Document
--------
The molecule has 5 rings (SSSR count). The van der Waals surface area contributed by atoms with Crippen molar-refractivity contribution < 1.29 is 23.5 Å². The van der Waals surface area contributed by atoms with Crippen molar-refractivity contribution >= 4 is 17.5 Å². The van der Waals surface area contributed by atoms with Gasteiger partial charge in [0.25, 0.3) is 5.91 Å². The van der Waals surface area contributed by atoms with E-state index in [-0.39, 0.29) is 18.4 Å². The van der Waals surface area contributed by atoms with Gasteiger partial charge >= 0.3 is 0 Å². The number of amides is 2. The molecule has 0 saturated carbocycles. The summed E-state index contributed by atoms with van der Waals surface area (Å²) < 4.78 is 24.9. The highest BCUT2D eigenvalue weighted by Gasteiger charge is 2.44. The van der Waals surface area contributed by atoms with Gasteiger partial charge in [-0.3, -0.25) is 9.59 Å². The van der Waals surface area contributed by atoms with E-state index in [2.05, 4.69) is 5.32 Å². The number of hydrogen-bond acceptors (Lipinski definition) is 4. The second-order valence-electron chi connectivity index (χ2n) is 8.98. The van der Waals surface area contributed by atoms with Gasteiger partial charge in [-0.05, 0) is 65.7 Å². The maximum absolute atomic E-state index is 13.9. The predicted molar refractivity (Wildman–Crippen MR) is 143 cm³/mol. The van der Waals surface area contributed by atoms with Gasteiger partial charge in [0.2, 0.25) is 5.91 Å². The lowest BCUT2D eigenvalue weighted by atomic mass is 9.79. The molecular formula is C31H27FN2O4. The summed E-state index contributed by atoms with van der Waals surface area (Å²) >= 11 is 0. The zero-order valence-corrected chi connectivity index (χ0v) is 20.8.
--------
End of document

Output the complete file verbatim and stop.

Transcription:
The molecule has 5 rings (SSSR count). The van der Waals surface area contributed by atoms with Crippen molar-refractivity contribution < 1.29 is 23.5 Å². The van der Waals surface area contributed by atoms with Crippen molar-refractivity contribution >= 4 is 17.5 Å². The van der Waals surface area contributed by atoms with Gasteiger partial charge in [0.25, 0.3) is 5.91 Å². The van der Waals surface area contributed by atoms with E-state index in [-0.39, 0.29) is 18.4 Å². The van der Waals surface area contributed by atoms with Gasteiger partial charge >= 0.3 is 0 Å². The number of amides is 2. The molecule has 0 saturated carbocycles. The summed E-state index contributed by atoms with van der Waals surface area (Å²) < 4.78 is 24.9. The highest BCUT2D eigenvalue weighted by Gasteiger charge is 2.44. The van der Waals surface area contributed by atoms with Gasteiger partial charge in [-0.3, -0.25) is 9.59 Å². The van der Waals surface area contributed by atoms with E-state index in [2.05, 4.69) is 5.32 Å². The number of hydrogen-bond acceptors (Lipinski definition) is 4. The second-order valence-electron chi connectivity index (χ2n) is 8.98. The van der Waals surface area contributed by atoms with Gasteiger partial charge in [-0.05, 0) is 65.7 Å². The maximum absolute atomic E-state index is 13.9. The predicted molar refractivity (Wildman–Crippen MR) is 143 cm³/mol. The van der Waals surface area contributed by atoms with Gasteiger partial charge in [0.2, 0.25) is 5.91 Å². The lowest BCUT2D eigenvalue weighted by atomic mass is 9.79. The molecular formula is C31H27FN2O4. The summed E-state index contributed by atoms with van der Waals surface area (Å²) >= 11 is 0. The zero-order valence-corrected chi connectivity index (χ0v) is 20.8.